The Q&A Archives: Shrubs Or Perennials For A Shady Corner Of The Yard

Question: I am looking for suggestions on some perennials or shrubs that would grow well in a corner of my yard in New York state (Zone 6) that is quite shady in the summertime but gets better light in the winter as the tall oaks around it shed their leaves. Right now the area is covered in moss and some grass with pachysandra growing along the border, but I am looking for some 3-5' tall plants (holly maybe?) that are more decorative than the moss, with which I could cover the area (approx. 10' x 10'). Plants that deer won't eat would be preferable, but it seems like there are few of those in existence.

Answer: The dappled light under tall oak trees is often suitable for azaleas and rhododendrons, and since these are oaks the soil should be somewhat acid which is perfect for those shrubs. You could also try yews and hollies since they tolerate some shade, but these are naturally far larger than three to five feet tall and would require pruning. Perennials to consider would be hosta, pulmonaria, bleeding heart, ferns, Solomon's seal, tricyrtis and ajuga.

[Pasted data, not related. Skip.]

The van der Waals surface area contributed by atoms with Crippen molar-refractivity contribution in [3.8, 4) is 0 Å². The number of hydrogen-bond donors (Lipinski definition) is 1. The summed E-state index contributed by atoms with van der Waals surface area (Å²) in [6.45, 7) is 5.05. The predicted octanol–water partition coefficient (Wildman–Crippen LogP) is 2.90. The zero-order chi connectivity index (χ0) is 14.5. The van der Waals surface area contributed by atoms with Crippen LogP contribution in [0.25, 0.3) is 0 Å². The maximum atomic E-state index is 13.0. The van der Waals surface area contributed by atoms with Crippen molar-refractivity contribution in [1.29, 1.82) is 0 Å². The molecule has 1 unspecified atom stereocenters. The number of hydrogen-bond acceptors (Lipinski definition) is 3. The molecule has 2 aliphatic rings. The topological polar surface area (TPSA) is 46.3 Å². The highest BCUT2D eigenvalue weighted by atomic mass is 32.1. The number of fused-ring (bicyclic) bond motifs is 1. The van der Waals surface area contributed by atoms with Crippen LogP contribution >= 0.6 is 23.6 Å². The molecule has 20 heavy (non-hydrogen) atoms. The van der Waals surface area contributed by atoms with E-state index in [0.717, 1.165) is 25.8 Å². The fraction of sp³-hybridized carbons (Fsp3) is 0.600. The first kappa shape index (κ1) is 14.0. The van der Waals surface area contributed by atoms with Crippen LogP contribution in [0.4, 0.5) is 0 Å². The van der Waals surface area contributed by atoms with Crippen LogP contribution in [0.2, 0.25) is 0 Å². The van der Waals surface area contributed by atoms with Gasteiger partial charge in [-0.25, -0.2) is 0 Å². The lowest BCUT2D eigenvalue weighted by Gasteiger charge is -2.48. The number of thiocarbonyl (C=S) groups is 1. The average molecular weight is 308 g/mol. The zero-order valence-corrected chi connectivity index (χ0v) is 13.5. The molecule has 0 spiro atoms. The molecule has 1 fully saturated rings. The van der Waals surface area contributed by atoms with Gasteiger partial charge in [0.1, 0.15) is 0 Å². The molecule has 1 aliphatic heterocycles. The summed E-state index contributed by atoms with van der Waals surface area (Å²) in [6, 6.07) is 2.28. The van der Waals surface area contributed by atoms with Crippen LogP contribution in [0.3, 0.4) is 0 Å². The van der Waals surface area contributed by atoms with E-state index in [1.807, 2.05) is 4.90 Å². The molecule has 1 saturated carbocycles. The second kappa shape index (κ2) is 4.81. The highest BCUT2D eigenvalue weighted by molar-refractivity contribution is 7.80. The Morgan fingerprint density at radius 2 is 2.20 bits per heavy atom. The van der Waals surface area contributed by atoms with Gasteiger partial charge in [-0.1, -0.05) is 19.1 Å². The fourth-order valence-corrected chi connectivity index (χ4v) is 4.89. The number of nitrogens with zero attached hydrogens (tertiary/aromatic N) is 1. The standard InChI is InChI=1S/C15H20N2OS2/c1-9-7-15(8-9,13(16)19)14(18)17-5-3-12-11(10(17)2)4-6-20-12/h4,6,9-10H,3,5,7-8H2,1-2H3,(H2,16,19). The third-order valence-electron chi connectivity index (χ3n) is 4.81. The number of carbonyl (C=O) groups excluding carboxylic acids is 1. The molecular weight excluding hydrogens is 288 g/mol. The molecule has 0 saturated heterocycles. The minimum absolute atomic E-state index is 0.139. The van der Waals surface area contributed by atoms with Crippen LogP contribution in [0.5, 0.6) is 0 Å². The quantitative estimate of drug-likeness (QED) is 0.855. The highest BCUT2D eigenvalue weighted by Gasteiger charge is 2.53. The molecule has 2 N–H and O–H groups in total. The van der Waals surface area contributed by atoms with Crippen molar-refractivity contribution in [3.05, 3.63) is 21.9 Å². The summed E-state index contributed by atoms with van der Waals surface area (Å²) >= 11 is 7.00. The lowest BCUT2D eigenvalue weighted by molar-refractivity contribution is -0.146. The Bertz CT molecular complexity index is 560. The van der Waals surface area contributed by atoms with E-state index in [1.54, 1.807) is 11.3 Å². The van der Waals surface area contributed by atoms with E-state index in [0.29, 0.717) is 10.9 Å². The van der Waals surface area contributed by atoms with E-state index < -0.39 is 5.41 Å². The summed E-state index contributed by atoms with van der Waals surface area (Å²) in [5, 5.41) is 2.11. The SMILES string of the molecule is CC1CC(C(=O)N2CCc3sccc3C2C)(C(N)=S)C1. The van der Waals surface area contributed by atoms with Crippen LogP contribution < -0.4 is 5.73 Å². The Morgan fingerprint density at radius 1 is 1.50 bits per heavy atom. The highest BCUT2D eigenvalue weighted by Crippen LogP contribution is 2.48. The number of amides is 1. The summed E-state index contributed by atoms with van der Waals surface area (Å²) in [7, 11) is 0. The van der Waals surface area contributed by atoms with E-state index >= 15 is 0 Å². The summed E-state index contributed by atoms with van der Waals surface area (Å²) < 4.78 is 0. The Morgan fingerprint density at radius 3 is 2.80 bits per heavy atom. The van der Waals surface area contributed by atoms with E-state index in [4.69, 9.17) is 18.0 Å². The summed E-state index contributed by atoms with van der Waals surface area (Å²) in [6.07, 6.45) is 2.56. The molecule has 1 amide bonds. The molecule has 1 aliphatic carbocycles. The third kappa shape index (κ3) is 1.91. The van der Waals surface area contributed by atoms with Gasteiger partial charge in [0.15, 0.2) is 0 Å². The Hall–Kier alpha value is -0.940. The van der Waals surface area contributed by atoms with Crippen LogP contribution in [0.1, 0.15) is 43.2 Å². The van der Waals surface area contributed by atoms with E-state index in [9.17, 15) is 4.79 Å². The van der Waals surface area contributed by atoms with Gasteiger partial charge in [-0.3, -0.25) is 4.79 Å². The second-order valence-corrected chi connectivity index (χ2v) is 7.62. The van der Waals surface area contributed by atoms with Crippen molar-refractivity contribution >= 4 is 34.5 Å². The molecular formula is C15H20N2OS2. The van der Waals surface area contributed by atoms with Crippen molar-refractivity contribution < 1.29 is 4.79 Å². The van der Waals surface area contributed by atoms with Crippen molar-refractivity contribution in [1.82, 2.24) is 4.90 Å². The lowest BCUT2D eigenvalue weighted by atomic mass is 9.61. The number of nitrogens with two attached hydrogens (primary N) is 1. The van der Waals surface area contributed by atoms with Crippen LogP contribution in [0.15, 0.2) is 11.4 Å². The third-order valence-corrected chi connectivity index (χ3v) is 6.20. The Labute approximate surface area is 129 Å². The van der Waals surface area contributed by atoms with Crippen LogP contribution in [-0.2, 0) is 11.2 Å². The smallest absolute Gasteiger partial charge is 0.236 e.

The moss may be an indicator of compacted soil, extremely acid soil, infertile soil or poorly drained soil or any combination of those. Knowing that, no matter what you plant, you will need to pay some attention to soil preparation first.

Unfortunately, deer will often feast on all of the above shrubs and adore hosta. Additional (deciduous) shrubs to consider with slightly less attraction to deer are itea and clethra. However, deer will eat nearly anything if they are hungry or if the local population has realized it is edible. You might want to check with your neighbors to see which plants they are still able to grow without deer damage; you might also consider a fence to protect your plantings because unfortunately, that is the most effective long term solution to that problem.

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